Least angle regression

Bradley Efron, Trevor Hastie, Iain Johnstone, Robert Tibshirani, Hemant Ishwaran, Keith Knight, Jean Michel Loubes, Pascal Massart, David Madigan, Greg Ridgeway, Saharon Rosset, J. I. Zhu, Robert A. Stine, Berwin A. Turlach, Sanford Weisberg, Iain Johnstone, Robert Tibshirani

Research output: Contribution to journalArticlepeer-review

5508 Scopus citations


The purpose of model selection algorithms such as All Subsets, Forward Selection and Backward Elimination is to choose a linear model on the basis of the same set of data to which the model will be applied. Typically we have available a large collection of possible covariates from which we hope to select a parsimonious set for the efficient prediction of a response variable. Least Angle Regression (LARS), a new model selection algorithm, is a useful and less greedy version of traditional forward selection methods. Three main properties are derived: (1) A simple modification of the LARS algorithm implements the Lasso, an attractive version of ordinary least squares that constrains the sum of the absolute regression coefficients; the LARS modification calculates all possible Lasso estimates for a given problem, using an order of magnitude less computer time than previous methods. (2) A different LARS modification efficiently implements Forward Stagewise linear regression, another promising new model selection method; this connection explains the similar numerical results previously observed for the Lasso and Stagewise, and helps us understand the properties of both methods, which are seen as constrained versions of the simpler LARS algorithm. (3) A simple approximation for the degrees of freedom of a LARS estimate is available, from which we derive a C p estimate of prediction error; this allows a principled choice among the range of possible LARS estimates. LARS and its variants are computationally efficient: the paper describes a publicly available algorithm that requires only the same order of magnitude of computational effort as ordinary least squares applied to the full set of covariates.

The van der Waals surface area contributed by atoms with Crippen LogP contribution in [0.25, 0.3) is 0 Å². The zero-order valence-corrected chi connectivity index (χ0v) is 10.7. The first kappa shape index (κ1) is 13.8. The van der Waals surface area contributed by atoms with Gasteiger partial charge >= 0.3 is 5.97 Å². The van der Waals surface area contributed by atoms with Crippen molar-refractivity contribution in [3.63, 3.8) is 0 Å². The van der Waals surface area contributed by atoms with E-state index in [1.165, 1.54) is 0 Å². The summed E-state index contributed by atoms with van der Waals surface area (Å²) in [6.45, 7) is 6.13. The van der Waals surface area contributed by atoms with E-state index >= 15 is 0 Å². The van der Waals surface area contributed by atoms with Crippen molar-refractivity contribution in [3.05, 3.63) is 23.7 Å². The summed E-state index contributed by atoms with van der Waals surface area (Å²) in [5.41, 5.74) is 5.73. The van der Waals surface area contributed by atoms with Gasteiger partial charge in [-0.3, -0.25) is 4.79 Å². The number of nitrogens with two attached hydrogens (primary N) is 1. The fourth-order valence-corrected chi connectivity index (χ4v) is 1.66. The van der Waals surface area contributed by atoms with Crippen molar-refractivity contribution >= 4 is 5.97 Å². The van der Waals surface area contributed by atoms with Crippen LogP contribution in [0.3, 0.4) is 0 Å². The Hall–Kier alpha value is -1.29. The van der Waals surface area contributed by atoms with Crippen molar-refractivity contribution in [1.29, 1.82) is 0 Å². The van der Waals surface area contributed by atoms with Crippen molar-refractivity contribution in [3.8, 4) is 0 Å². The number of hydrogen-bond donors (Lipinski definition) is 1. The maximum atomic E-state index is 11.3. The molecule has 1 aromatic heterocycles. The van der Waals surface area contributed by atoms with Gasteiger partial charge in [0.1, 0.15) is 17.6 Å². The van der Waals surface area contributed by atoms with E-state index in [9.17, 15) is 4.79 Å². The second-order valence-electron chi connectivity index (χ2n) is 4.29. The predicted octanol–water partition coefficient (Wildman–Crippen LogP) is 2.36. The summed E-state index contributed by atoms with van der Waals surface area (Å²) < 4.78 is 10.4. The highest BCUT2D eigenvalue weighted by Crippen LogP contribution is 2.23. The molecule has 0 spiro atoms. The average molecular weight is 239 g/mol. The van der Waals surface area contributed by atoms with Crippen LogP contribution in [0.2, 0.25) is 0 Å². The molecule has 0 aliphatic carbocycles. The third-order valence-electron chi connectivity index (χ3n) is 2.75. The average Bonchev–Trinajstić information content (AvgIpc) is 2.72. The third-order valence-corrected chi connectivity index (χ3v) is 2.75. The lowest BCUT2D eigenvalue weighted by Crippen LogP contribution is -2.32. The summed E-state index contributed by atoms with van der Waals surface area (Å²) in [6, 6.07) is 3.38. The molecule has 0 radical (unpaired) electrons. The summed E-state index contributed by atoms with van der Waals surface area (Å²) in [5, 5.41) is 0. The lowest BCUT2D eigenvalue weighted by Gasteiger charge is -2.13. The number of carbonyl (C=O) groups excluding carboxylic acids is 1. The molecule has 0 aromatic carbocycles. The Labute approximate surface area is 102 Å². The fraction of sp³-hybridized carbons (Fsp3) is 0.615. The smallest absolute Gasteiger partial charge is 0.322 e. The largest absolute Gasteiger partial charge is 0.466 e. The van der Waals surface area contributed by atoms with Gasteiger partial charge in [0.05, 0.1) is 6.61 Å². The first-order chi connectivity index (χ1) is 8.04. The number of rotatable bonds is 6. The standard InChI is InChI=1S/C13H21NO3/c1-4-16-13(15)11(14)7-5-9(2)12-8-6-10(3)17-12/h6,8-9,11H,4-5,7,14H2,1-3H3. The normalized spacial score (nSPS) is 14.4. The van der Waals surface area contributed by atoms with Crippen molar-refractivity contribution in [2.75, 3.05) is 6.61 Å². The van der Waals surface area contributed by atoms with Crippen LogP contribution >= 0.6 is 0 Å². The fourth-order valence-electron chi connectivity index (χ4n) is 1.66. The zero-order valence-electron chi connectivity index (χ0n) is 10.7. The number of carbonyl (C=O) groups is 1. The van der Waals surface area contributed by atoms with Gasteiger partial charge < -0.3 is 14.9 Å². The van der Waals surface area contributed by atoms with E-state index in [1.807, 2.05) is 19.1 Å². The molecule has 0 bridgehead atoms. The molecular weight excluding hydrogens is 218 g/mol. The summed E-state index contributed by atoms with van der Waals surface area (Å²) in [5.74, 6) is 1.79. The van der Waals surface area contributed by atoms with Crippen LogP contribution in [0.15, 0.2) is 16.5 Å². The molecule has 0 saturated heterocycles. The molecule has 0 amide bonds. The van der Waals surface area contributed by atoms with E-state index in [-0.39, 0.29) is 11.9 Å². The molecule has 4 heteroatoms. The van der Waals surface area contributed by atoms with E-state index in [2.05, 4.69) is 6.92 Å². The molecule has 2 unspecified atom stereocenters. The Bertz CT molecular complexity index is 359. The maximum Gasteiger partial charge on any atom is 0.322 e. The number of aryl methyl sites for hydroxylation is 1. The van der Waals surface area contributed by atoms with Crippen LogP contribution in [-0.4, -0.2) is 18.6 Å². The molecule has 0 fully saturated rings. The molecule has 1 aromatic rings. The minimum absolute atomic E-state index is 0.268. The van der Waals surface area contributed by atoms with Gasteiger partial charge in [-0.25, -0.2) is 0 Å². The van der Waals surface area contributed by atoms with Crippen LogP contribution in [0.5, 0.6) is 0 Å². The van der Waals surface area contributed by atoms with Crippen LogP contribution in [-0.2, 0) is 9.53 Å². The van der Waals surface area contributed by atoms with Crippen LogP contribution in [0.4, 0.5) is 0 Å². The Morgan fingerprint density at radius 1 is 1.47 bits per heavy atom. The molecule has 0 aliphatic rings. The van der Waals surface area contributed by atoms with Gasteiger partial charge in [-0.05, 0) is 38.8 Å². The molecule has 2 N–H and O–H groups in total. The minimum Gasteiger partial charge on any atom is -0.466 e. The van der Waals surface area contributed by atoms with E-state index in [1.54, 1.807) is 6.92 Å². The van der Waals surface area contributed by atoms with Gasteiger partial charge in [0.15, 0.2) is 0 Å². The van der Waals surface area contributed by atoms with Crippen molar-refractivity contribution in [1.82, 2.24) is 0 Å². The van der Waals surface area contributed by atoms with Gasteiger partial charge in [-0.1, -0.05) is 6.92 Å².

Original languageEnglish (US)
Pages (from-to)407-499
Number of pages93
JournalAnnals of Statistics
Issue number2
StatePublished - Apr 1 2004
Externally publishedYes


  • Boosting
  • Coefficient paths
  • Lasso
  • Linear regression
  • Variable selection

ASJC Scopus subject areas

  • Mathematics(all)
  • Statistics and Probability


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